Russian forces are continuing to pound Mariupol, in the south, Kharkiv, in the east, Chernihiv, in the north, and Mykolaiv, in the south, with artillery – but have made little or no gains in territory in recent days. Forces continue to work to surround the capital Kyiv, though progress has been slow. Attacks on civilian areas on the outskirts have increased
After more than a week in stalled positions, Russian forces have made small gains in their attempt to surround and assault Kyiv – with Ukraine saying enough firepower has now been amassed for the mission
Another member of Ukraine’s team, Andrei Pogrebniak, also made it home from Cairo. Like, Scherba, he is not yet fighting, but feeding his fellow citizens.
Incredibly, Pogrebniak has set up a bakery for people to come for food and other supplies. They are baking 4,500 loaves a day.
‘Brought 5 convection ovens from other institutions,’ Pogrebniak wrote on Facebook, last week. ‘Bake 4,500 loaves of bread, bring 1,500 loaves to the hospital.’
Pogrebniak has promised to provide updates for those sending money for supplies.
He and colleagues have set up a drop in, which operates from 1pm to 3pm each day on the embankment beside the Dnieper River, which before the war broke out was a popular promenade for the people of Kyiv. Now, it is a lifeline.
‘Come and take bread for free, come, do not be shy, everyone [needs] help!’ urged Pogrebniak.
People cross an improvised path under a destroyed bridge while fleeing the town of Irpin close to Kyiv, Ukraine
That competition in Cairo seems a long time ago, now. Before it began, on February 25, the Ukrainian fencers trained in London. There was discussion about the worsening situation with Russia, bit no one could imagine the horrors Putin was planning.
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‘I said we are living in the 21st century,’ Klod Yunes, told Sportsmail in a WhatsApp call, recalling the conversations at the camp. ‘It is impossible to declare war in the middle of Europe. I said they were bluffing.’
But as the crisis in their homeland deepened doubts crept in.
‘Even before the war started, I told my coach that if I am going to face a Russian fencer I am going to refuse. Then, the next day at 6am we got this terrible news [the invasion had begun].’
On the first day of competition, Ukraine beat Singapore and Russia had a bye bringing the nations together in aRound of 16 tie. It was Yunes who made the speech on behalf of the Ukraine team. As he lined up with his compatriots and explained why they would not fence, the Russians stood opposite them, in full kit, barely five feet away.
Their opponents’ emotions were mostly concealed behind their sabre masks, but two of the team showed their appreciation of the Ukrainians’ position and applauded with the rest of the arena.
The Ukrainians displayed a sign, which read ‘Stop Russia! Stop The War! Save Ukraine! Save Europe!’
Afterwards, a Russian team member came over to speak to them. He was unaware of what had happened between their neighbouring countries.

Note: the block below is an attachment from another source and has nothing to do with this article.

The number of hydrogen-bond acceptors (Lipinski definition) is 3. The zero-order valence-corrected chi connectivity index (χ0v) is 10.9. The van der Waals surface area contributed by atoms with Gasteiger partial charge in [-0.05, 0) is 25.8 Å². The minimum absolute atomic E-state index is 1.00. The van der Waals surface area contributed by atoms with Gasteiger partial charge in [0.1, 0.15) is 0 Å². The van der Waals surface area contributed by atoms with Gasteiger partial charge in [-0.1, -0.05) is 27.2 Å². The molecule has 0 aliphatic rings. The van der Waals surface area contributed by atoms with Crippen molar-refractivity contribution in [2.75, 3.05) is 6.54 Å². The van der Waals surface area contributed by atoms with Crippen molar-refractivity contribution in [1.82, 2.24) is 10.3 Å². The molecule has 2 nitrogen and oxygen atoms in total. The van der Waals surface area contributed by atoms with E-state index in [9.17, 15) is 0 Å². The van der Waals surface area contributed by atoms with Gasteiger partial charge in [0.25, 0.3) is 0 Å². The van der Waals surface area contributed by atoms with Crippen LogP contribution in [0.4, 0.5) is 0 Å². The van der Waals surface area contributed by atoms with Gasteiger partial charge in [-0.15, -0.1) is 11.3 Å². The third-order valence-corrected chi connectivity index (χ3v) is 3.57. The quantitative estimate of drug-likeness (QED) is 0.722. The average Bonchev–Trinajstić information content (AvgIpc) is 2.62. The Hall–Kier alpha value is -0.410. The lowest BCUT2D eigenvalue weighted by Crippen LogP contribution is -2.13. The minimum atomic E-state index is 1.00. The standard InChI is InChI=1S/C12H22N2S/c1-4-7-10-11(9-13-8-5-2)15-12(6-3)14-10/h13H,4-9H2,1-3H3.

‘I showed him the news and he did not know what to say,’ said Yunes.
‘[The Russians] were shocked. They could not expect their crazy, insane president to do this. Now all the world is against them.’
In the immediate aftermath of the Russian invasion and the Ukrainians protest, their team scattered in search of sanctuary and loved ones who were already fleeing, or in the case of Scherba, and Pogrebniak, to get back home.
The Polish Fencing Federation took in some of the Ukrainians at its training base in Gdansk, while another went to Sweden and one to the USA.
Yunes went to Krakow in Poland to find his girlfriend who had made it across the border, but with no passport or papers. His mother and brother are in Lviv, across the frontier just inside Ukraine.
Meanwhile Volodymyr Zelensky vowed that ‘God will not forgive’ and Ukraine ‘will not forget’ the slaughter of civilians by Russian forces, saying a ‘day of judgement’ is coming for them.
Zelensky, in a late-night address to his countrymen on the Orthodox Christian holiday of ‘Forgiveness Sunday’, recalled how a family of four were among eight civilians killed by Russian mortars while trying to flee the city of Irpin – near Kyiv – earlier in the day. ‘We will not forgive. We will not forget,’ he told listeners.
‘We cannot forgive the hundreds upon hundreds of victims. Nor the thousands upon thousands who have suffered,’ he added. ‘God will not forgive. Not today. Not tomorrow. Never.’
‘Instead of humanitarian corridors, they can only make bloody ones,’ Zelensky said, as Interior Ministry adviser Anton Gerashchenko added: ‘There can be no ‘green corridors’ because only the sick brain of the Russians decides when to start shooting and at whom.’
Shortly after they spoke, columns of smoke were seen rising over the city of Mykolaiv, on Ukraine’s Black Sea coast, as Russian forces resumed shelling.
The exact number of civilian casualties is unclear, though is estimated by Ukraine to be in the thousands as residential areas of major cities are indiscriminately bombed using thermobaric and cluster munitions amid evidence of ‘hit squads’ targeting civilian vehicles.
The UN has confirmed 406 civilian deaths, though admits the true toll will be higher, and says that that 1.5million people have fled the fighting.